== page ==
Nicole Brown Simpson and her friend, Ron Goldman, were murdered on June 12, 1994, in Brown Simpson's Los Angeles home. Suspicion quickly fell on Simpson's ex-husband and NFL Hall of Famer O.J. Simpson, who was said to have been enraged by his ex's relationships. From Simpson's slow-speed chase on a Los Angeles freeway to Johnnie Cochran's one-liner in his closing arguments, the 1995 trial, which lasted for months and was aired on national television, was hailed as the "trial of the century." Twenty years later, we take a look at some of the key players in the real-life crime drama and where they are today.
Nicole Brown was a waitress who married the NFL star five years after he retired from football. They divorced after seven years of marriage. They had two children, Sydney Simpson, who now lives in Atlanta, and Justin Simpson, who stayed in Florida after his father went to prison. Ron Goldman was a waiter at an Italian restaurant in Brentwood, Calif., where Nicole Brown Simpson ate her last dinner. Goldman was returning a pair of lost glasses to Brown Simpson's home when the killer attacked them.
THEN: O.J. Simpson, who had been divorced from Nicole Brown Simpson for two years, was missing in action for five days after the murder of his ex-wife and Goldman. He turned up on national television on June 17 in a 1993 white Ford Bronco, when he and his friend and former teammate Al Cowlings engaged in a low-speed chase on a Los Angeles freeway. The trial began on Jan. 24, 1995, and on Oct. 3, 1995, Simpson was found not guilty of all charges. However, in 1997, he was found guilty of the murders in a civil suit and was ordered to pay $33 million in damages.
NOW: On Oct. 3, 2008, 13 years to the date after he was found not guilty of the Brown Simpson and Goldman murders, Simpson was found guilty of armed robbery and kidnapping and was sentenced to 33 years in prison. Last July, he was granted parole in relation to the robbery, but he remains in prison until at least 2017.
THEN: Robert Shapiro was a Los Angeles criminal defence attorney who had represented several other athletes including José Canseco and Darryl Strawberry. Initially, he was the head attorney for Simpson's legal "dream team," but he later relinquished power to Johnnie Cochran.
NOW: Last year, Shapiro represented Lamar Odom in his driving-under-the-influence case. He is also a co-founder of LegalZoom and Shoedazzle.
Throughout the trial, Johnnie Cochran poked holes in the prosecution's case, and perhaps most famously came up with the line, "If it doesn't fit, you must acquit," after Simpson tried on bloody gloves from the scene of the crime in court. Critics of Cochran's defence say he unnecessarily made race an issue in the case. In 2005, Cochran died from brain cancer. He was 68.
THEN: Marcia Clark was the lead prosecutor on the case. She was viewed as shrewd and calculating and someone who would stop at next to nothing to convict Simpson. She resigned shortly after she lost the case, in 1997, just before she released her book, Without a Doubt, for which she received a $4-million advance.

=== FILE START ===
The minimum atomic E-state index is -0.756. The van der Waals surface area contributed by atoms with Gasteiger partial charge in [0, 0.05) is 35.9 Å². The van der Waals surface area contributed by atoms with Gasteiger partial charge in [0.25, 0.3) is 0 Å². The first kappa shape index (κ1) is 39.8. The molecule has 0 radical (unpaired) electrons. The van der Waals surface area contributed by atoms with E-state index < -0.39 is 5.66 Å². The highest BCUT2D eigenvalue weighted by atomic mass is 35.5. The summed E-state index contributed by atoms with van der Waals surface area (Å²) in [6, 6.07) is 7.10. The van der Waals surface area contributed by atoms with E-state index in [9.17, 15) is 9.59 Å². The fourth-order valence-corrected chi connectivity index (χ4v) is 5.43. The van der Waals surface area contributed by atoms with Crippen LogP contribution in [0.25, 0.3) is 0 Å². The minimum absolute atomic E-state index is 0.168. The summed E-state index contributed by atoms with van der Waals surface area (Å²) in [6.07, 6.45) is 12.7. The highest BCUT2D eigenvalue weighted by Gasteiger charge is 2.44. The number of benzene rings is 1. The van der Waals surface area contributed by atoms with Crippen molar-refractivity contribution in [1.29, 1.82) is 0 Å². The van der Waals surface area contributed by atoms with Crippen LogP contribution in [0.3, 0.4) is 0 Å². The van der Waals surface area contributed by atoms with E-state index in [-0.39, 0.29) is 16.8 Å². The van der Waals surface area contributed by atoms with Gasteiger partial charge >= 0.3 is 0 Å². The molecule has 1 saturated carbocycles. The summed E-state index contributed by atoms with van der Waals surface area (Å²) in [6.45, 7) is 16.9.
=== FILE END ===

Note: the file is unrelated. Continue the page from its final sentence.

NOW: Last year, Clark appeared as an attorney on ABC Family's Pretty Little Liars. She has also written three novels about a fictional Los Angeles prosecutor.
THEN: Christopher Darden was a co-prosecutor in the Simpson case, assisting Marcia Clark. Darden received a lot of backlash from legal experts for his early fumbles in the case. It was also Darden who suggested Simpson try on the gloves that didn't fit.
NOW: His website says Darden operates a private practice in Los Angeles, specializing in criminal defence. In 2012, he appeared in the news again for claiming Johnnie Cochran tampered with the bloody gloves. "I think Johnnie tore the lining," Darden said at a panel discussion at Pace Law School in New York. "There were some additional tears in the lining so that O.J.'s fingers couldn't go all the way up into the glove."
THEN: Mark Fuhrman was a Los Angeles homicide detective. He testified he went to Simpson's house on the night of the murder and discovered the bloody glove at the scene of the crime at Simpson's home. Fuhrman was deemed a bad cop after taped interviews were released of him using the word "n --." He was charged with perjury for lying under oath about having ever used the word.
NOW: Most recently, Fuhrman has appeared on the Fox Channel shows Justice With Judge Jeanine, America's Newsroom and The Sean Hannity Show.
THEN: Judge Lance Ito was appointed to the judicial bench in 1989. As judge of this high-profile case for the Los Angeles Superior Court, Ito had the power to decide whether the trial would be televised, and it subsequently became one of the biggest television events in American history.
NOW: In 2012, Ito's courtroom in Los Angeles was closed due to budget cuts. He still works for the Superior Court by appointing experts in death-penalty cases.
THEN: While O.J. and Nicole were married, Kato Kaelin lived in their guest house. He was an important witness for the defence as he provided an alibi for Simpson for the night of the murders.
NOW: In 2013, Kaelin appeared on The Eric Andre Show and The Real Potheads of North Hollywood. In 2012, Kaelin was hosting a sports show called Tailgating With Kato.
THEN: Al Cowlings drove that infamous white 1993 Ford Bronco down a Los Angeles freeway. He and Simpson were football teammates from high school to the pros.
NOW: Two years ago, TMZ found Cowlings in a parking lot, walking up to a new white truck. In 2009, Cowlings joined the University of Southern California's Athletic Hall of Fame.
-- The Root